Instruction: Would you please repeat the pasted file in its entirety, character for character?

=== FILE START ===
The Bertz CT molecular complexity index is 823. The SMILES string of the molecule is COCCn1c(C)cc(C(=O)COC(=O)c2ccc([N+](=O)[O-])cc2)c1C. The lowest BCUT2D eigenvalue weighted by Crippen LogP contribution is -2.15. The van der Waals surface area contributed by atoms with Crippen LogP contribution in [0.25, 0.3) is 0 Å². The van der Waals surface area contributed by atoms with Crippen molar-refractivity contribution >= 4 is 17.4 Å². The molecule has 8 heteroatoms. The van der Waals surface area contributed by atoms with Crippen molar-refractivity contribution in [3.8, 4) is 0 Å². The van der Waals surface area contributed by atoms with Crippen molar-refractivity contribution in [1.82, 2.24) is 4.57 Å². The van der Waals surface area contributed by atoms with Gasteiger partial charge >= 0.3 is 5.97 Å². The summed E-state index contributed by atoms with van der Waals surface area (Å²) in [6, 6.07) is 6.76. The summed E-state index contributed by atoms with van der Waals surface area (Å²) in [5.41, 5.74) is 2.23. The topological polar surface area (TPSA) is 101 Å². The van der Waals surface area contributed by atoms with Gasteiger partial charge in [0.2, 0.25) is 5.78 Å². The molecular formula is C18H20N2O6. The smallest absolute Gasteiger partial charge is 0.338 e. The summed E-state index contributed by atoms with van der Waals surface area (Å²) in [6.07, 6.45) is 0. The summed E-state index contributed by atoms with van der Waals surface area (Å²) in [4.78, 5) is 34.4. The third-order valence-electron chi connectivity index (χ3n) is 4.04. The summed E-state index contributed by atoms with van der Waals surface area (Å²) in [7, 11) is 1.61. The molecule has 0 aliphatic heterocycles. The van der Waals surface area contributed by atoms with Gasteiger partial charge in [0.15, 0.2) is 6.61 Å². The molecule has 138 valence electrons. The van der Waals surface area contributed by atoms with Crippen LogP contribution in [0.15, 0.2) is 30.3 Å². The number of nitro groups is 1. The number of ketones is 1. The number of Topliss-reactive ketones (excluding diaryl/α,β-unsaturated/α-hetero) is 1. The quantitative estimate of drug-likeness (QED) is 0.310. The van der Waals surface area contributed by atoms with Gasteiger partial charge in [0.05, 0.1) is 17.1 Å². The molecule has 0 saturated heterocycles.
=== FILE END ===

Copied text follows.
The Bertz CT molecular complexity index is 823. The SMILES string of the molecule is COCCn1c(C)cc(C(=O)COC(=O)c2ccc([N+](=O)[O-])cc2)c1C. The lowest BCUT2D eigenvalue weighted by Crippen LogP contribution is -2.15. The van der Waals surface area contributed by atoms with Crippen LogP contribution in [0.25, 0.3) is 0 Å². The van der Waals surface area contributed by atoms with Crippen molar-refractivity contribution >= 4 is 17.4 Å². The molecule has 8 heteroatoms. The van der Waals surface area contributed by atoms with Crippen molar-refractivity contribution in [3.8, 4) is 0 Å². The van der Waals surface area contributed by atoms with Crippen molar-refractivity contribution in [1.82, 2.24) is 4.57 Å². The van der Waals surface area contributed by atoms with Gasteiger partial charge >= 0.3 is 5.97 Å². The summed E-state index contributed by atoms with van der Waals surface area (Å²) in [6, 6.07) is 6.76. The summed E-state index contributed by atoms with van der Waals surface area (Å²) in [5.41, 5.74) is 2.23. The topological polar surface area (TPSA) is 101 Å². The van der Waals surface area contributed by atoms with Gasteiger partial charge in [0.2, 0.25) is 5.78 Å². The molecular formula is C18H20N2O6. The smallest absolute Gasteiger partial charge is 0.338 e. The summed E-state index contributed by atoms with van der Waals surface area (Å²) in [6.07, 6.45) is 0. The summed E-state index contributed by atoms with van der Waals surface area (Å²) in [4.78, 5) is 34.4. The third-order valence-electron chi connectivity index (χ3n) is 4.04. The summed E-state index contributed by atoms with van der Waals surface area (Å²) in [7, 11) is 1.61. The molecule has 0 aliphatic heterocycles. The van der Waals surface area contributed by atoms with Gasteiger partial charge in [0.15, 0.2) is 6.61 Å². The molecule has 138 valence electrons. The van der Waals surface area contributed by atoms with Crippen LogP contribution in [0.15, 0.2) is 30.3 Å². The number of nitro groups is 1. The number of ketones is 1. The number of Topliss-reactive ketones (excluding diaryl/α,β-unsaturated/α-hetero) is 1. The quantitative estimate of drug-likeness (QED) is 0.310. The van der Waals surface area contributed by atoms with Gasteiger partial charge in [0.05, 0.1) is 17.1 Å². The molecule has 0 saturated heterocycles.